Such is the case with Kierkegaard’s at times excessive individualism. One of Kierkegaard’s major enemies throughout his life was “Christendom.” In Kierkegaard’s Denmark, everyone was a Lutheran, and consequently Lutheranism meant nothing much. Being Lutheran was more or less synonymous with being Danish, something which one acquired through no effort of one’s own and without any deep sense of commitment. According to Kierkegaard being a “Christian” in “Christendom” is easy and, consequently, empty.
For Kierkegaard Christianity had been lost in “Christendom.” He realized that following Jesus is not something we do just because everyone else is doing it or because of some label on our identity card. The teachings of the Gospels are monumentally challenging: follow the commandments and—you aren’t finished yet—sell everything you own and come follow me; be perfect as your heavenly Father is perfect; love your enemies; take up your Cross… you get the picture.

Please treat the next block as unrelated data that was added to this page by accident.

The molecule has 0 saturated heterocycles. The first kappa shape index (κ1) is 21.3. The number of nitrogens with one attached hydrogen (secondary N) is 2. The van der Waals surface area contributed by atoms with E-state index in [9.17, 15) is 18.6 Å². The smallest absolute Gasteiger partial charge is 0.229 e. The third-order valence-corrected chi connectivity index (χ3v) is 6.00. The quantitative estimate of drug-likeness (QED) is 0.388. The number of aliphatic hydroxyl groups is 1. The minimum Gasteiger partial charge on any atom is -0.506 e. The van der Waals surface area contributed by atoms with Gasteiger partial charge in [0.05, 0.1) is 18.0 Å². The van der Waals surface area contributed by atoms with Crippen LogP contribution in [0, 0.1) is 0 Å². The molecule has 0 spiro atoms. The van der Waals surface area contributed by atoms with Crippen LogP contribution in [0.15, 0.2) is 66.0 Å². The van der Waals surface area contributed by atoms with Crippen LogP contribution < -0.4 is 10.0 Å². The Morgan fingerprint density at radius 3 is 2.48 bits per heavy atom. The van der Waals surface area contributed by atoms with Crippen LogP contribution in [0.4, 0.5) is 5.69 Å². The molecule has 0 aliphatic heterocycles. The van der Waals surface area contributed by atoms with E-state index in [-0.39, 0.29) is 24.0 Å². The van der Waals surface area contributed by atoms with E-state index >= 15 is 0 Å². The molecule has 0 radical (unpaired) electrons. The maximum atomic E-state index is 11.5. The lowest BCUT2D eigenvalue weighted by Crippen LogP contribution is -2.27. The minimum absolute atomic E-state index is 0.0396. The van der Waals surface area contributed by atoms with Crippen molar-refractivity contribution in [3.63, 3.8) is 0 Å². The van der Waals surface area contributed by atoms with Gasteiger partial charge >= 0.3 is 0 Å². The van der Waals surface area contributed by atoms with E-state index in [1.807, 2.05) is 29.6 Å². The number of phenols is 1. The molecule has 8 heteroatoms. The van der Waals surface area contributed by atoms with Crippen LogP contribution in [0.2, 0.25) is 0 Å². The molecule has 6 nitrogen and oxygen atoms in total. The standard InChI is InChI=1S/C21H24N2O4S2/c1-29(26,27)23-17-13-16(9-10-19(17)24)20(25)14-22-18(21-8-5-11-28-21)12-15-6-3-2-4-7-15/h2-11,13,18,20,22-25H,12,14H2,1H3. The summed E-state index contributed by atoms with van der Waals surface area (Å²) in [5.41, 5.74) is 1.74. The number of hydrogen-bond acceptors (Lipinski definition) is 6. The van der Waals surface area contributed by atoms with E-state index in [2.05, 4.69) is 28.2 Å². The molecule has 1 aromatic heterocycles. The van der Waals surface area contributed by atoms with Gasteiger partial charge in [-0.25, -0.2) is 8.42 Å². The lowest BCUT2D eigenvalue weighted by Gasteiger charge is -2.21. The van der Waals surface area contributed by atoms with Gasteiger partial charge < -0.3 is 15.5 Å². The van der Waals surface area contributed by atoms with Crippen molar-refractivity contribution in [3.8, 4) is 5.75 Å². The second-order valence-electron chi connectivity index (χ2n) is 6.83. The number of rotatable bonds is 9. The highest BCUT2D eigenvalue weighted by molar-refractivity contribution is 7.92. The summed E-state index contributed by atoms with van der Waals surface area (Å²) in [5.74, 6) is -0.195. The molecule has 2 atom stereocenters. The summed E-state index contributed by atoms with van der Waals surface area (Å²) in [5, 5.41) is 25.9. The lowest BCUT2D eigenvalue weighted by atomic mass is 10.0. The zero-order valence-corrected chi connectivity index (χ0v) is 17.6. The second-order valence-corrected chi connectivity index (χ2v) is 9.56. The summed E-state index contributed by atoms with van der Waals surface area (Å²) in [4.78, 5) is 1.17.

Kierkegaard realized that Christianity requires a commitment from the very depths of one’s soul, a leap of faith that holds nothing back. Because he thought the greatest obstacle to our making such a total commitment was the sort of religious-ethical inertia that said “just be a good Danish citizen like all the others,” he hammered away at the requirement that I as an individual commit myself to following the Lord. He doesn’t say much about community or Church, not because there’s no place for those concepts in his philosophy, but because he’s fighting the error that confuses groupthink with Christianity.
Today Christendom is dead, but groupthink is alive and well and as great a threat to following Jesus as it ever was. The great irony today, however, is that those following the herd are those most likely to trumpet their individualism. Everybody is an individual these days. We don’t accept any outside authority telling us what to do; the New York Times tells us not to.
Unfortunately, in rejecting all authority but our own sovereign will we have so internalized so many secular myths and assumptions—about Progress (good) and Authority (bad), about Individuality (good) and Institutions (bad), about Dogma (bad) and Independence (good)—that the only creativity we’re capable of is what the remote control can offer us. All our choices have cost us our freedom.